Boston Public Library president Amy E. Ryan pushed back in a letter she sent last week in a point-by-point response to the lawmakers, writing that the current system is not sustainable.
“Propping up the status quo in this changing world is not working for today’s services or into the future,’’ Ryan wrote....
The proposal to withhold state funding is included in three of the 869 amendments tacked onto the budget that House members will begin debating next week.
Other amendments would restore some state funding to the Boston Public Library. (The state covers only a fraction of the library’s budget.) It is difficult to gauge how many lawmakers would support any of the individual measures.
“This amendment, like all others, will be subject to the collective will of the membership,’’ said Wayne Weikel, a spokesman for the House Committee on Ways and Means....
And the Speaker will tell you what that is.
Also see: Last Stop at the Library
Maybe for me....
"More than 100 gather to fight possible library branch closings" by Sean Teehan, Globe Correspondent | April 4, 2010
With several branch libraries threatened by closure, more than 100 supporters of the Boston Public Library gathered on a balmy Holy Saturday to voice their concerns....
State Senator Jack Hart, who called libraries “centerpieces of the community,’’ proposed that some funds gained by increases in meal taxes be used for Boston libraries....
That is all they know, isn't it?
Related: Massachusetts Meals Tax
However, his suggestion of temporarily charging user fees was met with disapproval from Amy E. Ryan, Boston Public Library president....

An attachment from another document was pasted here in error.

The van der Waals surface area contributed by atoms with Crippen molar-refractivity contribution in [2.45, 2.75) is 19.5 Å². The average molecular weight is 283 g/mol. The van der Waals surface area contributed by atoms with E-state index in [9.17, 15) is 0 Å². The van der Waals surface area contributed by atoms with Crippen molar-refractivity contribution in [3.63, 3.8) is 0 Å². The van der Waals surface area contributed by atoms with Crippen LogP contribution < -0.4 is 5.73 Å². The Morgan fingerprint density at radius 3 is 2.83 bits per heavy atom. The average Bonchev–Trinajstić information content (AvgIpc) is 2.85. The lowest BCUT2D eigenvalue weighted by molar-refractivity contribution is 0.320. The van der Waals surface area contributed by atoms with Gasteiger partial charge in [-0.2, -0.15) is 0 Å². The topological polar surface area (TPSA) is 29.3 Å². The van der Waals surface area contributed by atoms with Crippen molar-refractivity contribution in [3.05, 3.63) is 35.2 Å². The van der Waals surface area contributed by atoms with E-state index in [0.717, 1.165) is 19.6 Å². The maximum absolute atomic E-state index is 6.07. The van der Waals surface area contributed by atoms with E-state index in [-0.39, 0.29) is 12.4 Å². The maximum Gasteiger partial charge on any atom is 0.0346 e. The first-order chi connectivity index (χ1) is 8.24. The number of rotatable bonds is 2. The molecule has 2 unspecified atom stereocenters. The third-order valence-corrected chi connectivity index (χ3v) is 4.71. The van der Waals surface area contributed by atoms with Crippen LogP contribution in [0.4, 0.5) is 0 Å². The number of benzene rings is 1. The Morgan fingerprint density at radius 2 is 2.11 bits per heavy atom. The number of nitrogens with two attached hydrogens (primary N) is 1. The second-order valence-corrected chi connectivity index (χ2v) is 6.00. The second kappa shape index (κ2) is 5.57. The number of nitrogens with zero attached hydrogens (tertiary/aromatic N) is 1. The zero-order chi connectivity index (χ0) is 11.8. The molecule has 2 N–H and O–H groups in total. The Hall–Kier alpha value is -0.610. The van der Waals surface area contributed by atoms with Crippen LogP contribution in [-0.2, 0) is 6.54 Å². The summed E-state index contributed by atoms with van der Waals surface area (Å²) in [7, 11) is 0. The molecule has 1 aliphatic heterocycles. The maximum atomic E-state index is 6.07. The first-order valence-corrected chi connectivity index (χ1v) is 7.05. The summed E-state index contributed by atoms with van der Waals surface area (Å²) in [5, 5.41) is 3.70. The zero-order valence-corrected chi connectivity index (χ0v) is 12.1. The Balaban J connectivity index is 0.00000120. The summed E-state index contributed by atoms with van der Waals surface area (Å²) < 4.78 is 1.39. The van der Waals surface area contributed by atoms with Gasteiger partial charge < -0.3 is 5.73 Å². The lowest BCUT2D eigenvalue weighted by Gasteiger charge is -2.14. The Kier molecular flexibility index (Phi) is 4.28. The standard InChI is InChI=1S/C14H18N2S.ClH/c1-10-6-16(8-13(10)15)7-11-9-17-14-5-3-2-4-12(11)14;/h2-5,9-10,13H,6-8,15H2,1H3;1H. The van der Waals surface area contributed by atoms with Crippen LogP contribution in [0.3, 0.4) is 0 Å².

Again with the INCREASED TAXES and FEES!
I'll bet he has a nice pension and health plan!!
Say goodbye to yours:
"Close 4 branches, library chief says; In plan, 94 jobs also would be cut to end $3.3m gap" by Andrew Ryan, Globe Staff | April 8, 2010
Boston Public Library president Amy E. Ryan recommended yesterday that four neighborhood branches be closed as part of an effort to eliminate a $3.3 million budget shortfall, targeting small outposts in disparate corners of the city.
Yeah, no one can find three million dollars for libraries.
But you can find it for this:
"Massachusetts is giving $3 million in grants and loans to FloDesign Wind Turbine Corp. of Wilbraham to keep the company here"
"The Massachusetts Economic Assistance Coordinating Council approved $5 million in state and local tax breaks for IBM Corp.... but the company would have gone forward with the expansion without them (Boston Globe October 30 2008)."
Also see: IBM Shines Sun Up Massachusetts' Ass
And why not complete the triple thought:
"no plans to reconsider a $5 million loan"
And the money-losers can't even pay it back.
But they can't find $3 million for the library.
I would rather the tax money go there.